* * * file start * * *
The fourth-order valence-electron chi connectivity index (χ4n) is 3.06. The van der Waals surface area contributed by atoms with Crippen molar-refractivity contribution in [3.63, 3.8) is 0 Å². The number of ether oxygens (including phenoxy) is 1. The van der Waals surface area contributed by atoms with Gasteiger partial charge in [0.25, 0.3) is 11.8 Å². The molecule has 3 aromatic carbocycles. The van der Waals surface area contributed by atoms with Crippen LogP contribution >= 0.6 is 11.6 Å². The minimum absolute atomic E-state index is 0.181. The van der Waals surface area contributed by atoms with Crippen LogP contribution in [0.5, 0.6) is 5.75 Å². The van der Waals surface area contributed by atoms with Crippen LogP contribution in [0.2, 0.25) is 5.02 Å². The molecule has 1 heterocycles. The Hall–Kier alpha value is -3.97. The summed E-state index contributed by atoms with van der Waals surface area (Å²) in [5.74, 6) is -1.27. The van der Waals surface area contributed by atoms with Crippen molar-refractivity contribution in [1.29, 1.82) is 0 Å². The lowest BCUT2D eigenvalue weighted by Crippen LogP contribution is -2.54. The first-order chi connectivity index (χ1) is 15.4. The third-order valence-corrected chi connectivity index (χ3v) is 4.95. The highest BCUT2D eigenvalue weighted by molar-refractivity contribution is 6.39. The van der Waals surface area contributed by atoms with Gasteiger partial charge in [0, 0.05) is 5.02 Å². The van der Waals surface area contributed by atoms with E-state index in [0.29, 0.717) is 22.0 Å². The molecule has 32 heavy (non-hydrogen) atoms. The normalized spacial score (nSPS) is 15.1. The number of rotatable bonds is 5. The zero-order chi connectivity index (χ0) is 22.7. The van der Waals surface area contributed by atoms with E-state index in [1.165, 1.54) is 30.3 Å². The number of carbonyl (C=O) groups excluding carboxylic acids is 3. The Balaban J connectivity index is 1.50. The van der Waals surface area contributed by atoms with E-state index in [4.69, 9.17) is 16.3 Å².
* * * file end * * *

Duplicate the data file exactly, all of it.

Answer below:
The fourth-order valence-electron chi connectivity index (χ4n) is 3.06. The van der Waals surface area contributed by atoms with Crippen molar-refractivity contribution in [3.63, 3.8) is 0 Å². The number of ether oxygens (including phenoxy) is 1. The van der Waals surface area contributed by atoms with Gasteiger partial charge in [0.25, 0.3) is 11.8 Å². The molecule has 3 aromatic carbocycles. The van der Waals surface area contributed by atoms with Crippen LogP contribution >= 0.6 is 11.6 Å². The minimum absolute atomic E-state index is 0.181. The van der Waals surface area contributed by atoms with Crippen LogP contribution in [0.5, 0.6) is 5.75 Å². The van der Waals surface area contributed by atoms with Crippen LogP contribution in [0.2, 0.25) is 5.02 Å². The molecule has 1 heterocycles. The Hall–Kier alpha value is -3.97. The summed E-state index contributed by atoms with van der Waals surface area (Å²) in [5.74, 6) is -1.27. The van der Waals surface area contributed by atoms with Crippen molar-refractivity contribution in [1.29, 1.82) is 0 Å². The lowest BCUT2D eigenvalue weighted by Crippen LogP contribution is -2.54. The first-order chi connectivity index (χ1) is 15.4. The third-order valence-corrected chi connectivity index (χ3v) is 4.95. The highest BCUT2D eigenvalue weighted by molar-refractivity contribution is 6.39. The van der Waals surface area contributed by atoms with Gasteiger partial charge in [0, 0.05) is 5.02 Å². The van der Waals surface area contributed by atoms with E-state index in [0.29, 0.717) is 22.0 Å². The molecule has 32 heavy (non-hydrogen) atoms. The normalized spacial score (nSPS) is 15.1. The number of rotatable bonds is 5. The zero-order chi connectivity index (χ0) is 22.7. The van der Waals surface area contributed by atoms with E-state index in [1.165, 1.54) is 30.3 Å². The number of carbonyl (C=O) groups excluding carboxylic acids is 3. The Balaban J connectivity index is 1.50. The van der Waals surface area contributed by atoms with E-state index in [4.69, 9.17) is 16.3 Å².